Delaware Libraries Receive Federal Support, Bulk of Funds to benefit Library for the Blind and Physically Handicapped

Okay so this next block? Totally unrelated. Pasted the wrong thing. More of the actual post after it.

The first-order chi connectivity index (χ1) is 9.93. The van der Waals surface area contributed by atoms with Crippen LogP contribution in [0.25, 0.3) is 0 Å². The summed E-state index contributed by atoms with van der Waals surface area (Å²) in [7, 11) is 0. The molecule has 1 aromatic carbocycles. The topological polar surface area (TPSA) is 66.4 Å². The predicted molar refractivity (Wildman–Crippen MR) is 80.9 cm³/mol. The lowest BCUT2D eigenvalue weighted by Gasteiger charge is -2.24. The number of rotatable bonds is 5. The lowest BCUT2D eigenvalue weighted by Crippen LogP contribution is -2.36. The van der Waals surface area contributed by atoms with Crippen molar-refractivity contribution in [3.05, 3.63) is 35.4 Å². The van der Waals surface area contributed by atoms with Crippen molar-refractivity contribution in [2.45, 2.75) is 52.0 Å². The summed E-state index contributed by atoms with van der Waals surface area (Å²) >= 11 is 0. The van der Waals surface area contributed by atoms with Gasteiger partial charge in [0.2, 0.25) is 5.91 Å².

WILMINGTON, DE – The Delaware Library for the Blind and Physically Handicapped will receive a boost in funding with the help of almost $700,000 in federal aid, Senator Tom Carper announced today. State libraries will be able to provide increased services to the community with a grant provided by the (IMLS). The award is designed to enhance telephone reference services and help provide library services to those with disabilities. “At the heart of every school and community is a library,” Carper said. “Our libraries put knowledge at our fingertips as we turn the pages and search the Internet. These funds reward their innovation and provide the resources to further increase their accessibility.” The Library Services and Technology Act (LSTA) supports library services through technology and outreach to special populations and matches federal funds with state money. With the state contributing, the LSTA allows states to use the funds to address their own unique library needs. The Delaware Library for the Blind and Physically Handicapped provides book and newspaper services to persons unable to read standard print, and talking books to those who wouldn’t otherwise be able to enjoy them. Thousands of volumes in Braille and on recorded discs and cassettes are accessed each year. Money from the grant will help fund the library, which serves disabled persons statewide. “For many, neighborhood libraries are the first interaction they have with books and computers. Not only do they teach children to read and discover beyond their backyard, libraries provide the community with research tools and computer access,” Carper said. “People previously underserved will be able to access health and parenting information, and many who are disabled will be able to read books previously inaccessible. This grant will promote access to learning.” The funding will also enable low-income families to locate assistance with questions on consumer health and daily living through a new telephone and email reference service. Modeled after county reference services in Kent and Sussex previously established with the support of the LSTA, the Newark Free Library will use funds from the new grant to set up services for New Castle County. “Delaware’s IMLS Library Services and Technology funds contribute to almost every program conducted by the Delaware Division of Libraries. In addition to paying for specific highlighted initiatives, this funding pays some of the agency salaries and supports virtually everything we do,” said Mary Chute, State Librarian.